At Third Millennium Ministries we continue in the Spirit of the Reformation. We believe that Christians everywhere in the world have a right to well-taught leaders. God has blessed us this year as we continue to pursue our goal: Biblical Education. For the World. For Free.

We give God all the glory for what he has achieved through Third Millennium. The following are just a few of his accomplishments in 2017:
• Our production team completed 10 new series across our five core languages, and we are accelerating Hindi translations.

• With the addition of new partners like The Gospel Coalition and YouVersion’s Bible App, we now have partnerships with 102 ministries.

• We are producing a free Study Bible available in the public domain, translated in multiple languages, and distributed worldwide.

• This year we fulfilled requests for 1,051 USBs loaded with our curriculum in five languages to church leaders around the world.

• We currently have 687,464 verified supervised students studying our curriculum through one of our partners or on our eLearning website.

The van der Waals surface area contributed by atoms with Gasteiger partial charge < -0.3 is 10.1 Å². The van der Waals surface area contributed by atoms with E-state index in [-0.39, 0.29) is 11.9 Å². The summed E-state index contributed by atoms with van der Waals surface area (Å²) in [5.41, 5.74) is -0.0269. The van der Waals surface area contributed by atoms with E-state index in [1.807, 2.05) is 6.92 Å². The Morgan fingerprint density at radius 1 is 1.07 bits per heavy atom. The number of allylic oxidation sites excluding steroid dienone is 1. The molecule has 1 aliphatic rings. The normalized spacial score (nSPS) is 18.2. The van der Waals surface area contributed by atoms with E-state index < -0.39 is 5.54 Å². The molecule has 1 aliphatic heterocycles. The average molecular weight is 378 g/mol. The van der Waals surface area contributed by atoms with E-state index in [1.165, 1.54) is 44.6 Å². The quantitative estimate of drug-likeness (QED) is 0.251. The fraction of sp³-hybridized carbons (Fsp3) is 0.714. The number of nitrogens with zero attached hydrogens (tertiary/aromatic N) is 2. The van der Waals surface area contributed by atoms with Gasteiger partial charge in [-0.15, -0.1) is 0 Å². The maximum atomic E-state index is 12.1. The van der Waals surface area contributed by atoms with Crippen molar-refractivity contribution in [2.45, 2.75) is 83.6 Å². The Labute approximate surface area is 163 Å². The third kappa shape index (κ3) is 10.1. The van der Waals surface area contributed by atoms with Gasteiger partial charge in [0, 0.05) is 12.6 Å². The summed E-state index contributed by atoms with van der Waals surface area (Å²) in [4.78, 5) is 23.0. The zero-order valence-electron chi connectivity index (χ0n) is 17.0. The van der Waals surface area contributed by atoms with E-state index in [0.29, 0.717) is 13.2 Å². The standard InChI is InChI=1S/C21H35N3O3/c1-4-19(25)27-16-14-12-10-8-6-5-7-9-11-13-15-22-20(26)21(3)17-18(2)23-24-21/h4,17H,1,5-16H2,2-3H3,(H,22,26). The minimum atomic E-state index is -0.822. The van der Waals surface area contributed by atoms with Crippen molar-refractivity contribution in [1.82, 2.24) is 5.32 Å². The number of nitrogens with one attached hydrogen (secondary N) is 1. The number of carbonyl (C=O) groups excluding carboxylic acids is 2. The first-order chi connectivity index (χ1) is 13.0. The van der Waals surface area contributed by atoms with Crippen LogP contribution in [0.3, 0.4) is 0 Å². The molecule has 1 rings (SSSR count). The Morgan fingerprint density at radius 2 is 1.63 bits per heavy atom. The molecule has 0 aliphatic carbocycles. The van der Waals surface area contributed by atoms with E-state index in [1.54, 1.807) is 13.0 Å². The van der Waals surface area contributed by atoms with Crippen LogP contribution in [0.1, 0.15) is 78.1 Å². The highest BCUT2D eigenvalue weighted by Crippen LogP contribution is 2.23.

In 2018 we are celebrating 20 years of service to Christ. Will you pray for God’s blessing as he continues to expand our ministry over the next 20 years so that every Christian has a well-trained pastor? Your continued support – both spiritually and financially – are absolutely critical to our success.

As you decide how to best steward your resources this year, I ask you to consider partnering with us. If God’s Spirit leads you to join with us, click here to make a donation online.

I pray you will know the joy and peace that only Christ can give as you celebrate His birth this special Christmas season.

In Christ,

Richard Pratt
Dr. Richard L. Pratt, Jr.
President of Third Millennium Ministries

P.S. - You can also set up a recurring donation. A monthly donation of just $25 is enough to send a USB filled with our entire curriculum to a different pastor each month. Thank you so much.

Progressive Christians>atheists